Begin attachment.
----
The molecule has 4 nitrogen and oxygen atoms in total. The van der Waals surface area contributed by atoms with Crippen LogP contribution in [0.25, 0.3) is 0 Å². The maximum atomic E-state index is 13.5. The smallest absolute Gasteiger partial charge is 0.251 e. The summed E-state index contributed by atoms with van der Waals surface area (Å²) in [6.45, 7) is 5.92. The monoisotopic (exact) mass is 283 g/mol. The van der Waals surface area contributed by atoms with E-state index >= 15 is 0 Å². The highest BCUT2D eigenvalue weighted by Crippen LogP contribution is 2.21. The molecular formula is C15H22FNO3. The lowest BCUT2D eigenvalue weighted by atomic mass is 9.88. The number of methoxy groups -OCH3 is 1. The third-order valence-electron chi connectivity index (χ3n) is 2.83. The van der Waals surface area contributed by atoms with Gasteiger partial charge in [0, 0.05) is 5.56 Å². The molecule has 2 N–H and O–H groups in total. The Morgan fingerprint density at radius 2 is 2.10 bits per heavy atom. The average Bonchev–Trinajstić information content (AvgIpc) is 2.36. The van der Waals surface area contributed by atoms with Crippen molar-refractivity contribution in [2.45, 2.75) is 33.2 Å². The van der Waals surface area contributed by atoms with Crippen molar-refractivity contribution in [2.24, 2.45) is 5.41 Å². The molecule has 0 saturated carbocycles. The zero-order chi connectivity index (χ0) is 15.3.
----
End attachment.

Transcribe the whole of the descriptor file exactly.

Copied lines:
The molecule has 4 nitrogen and oxygen atoms in total. The van der Waals surface area contributed by atoms with Crippen LogP contribution in [0.25, 0.3) is 0 Å². The maximum atomic E-state index is 13.5. The smallest absolute Gasteiger partial charge is 0.251 e. The summed E-state index contributed by atoms with van der Waals surface area (Å²) in [6.45, 7) is 5.92. The monoisotopic (exact) mass is 283 g/mol. The van der Waals surface area contributed by atoms with E-state index >= 15 is 0 Å². The highest BCUT2D eigenvalue weighted by Crippen LogP contribution is 2.21. The molecular formula is C15H22FNO3. The lowest BCUT2D eigenvalue weighted by atomic mass is 9.88. The number of methoxy groups -OCH3 is 1. The third-order valence-electron chi connectivity index (χ3n) is 2.83. The van der Waals surface area contributed by atoms with Gasteiger partial charge in [0, 0.05) is 5.56 Å². The molecule has 2 N–H and O–H groups in total. The Morgan fingerprint density at radius 2 is 2.10 bits per heavy atom. The average Bonchev–Trinajstić information content (AvgIpc) is 2.36. The van der Waals surface area contributed by atoms with Crippen molar-refractivity contribution in [2.45, 2.75) is 33.2 Å². The van der Waals surface area contributed by atoms with Crippen molar-refractivity contribution in [2.24, 2.45) is 5.41 Å². The molecule has 0 saturated carbocycles. The zero-order chi connectivity index (χ0) is 15.3.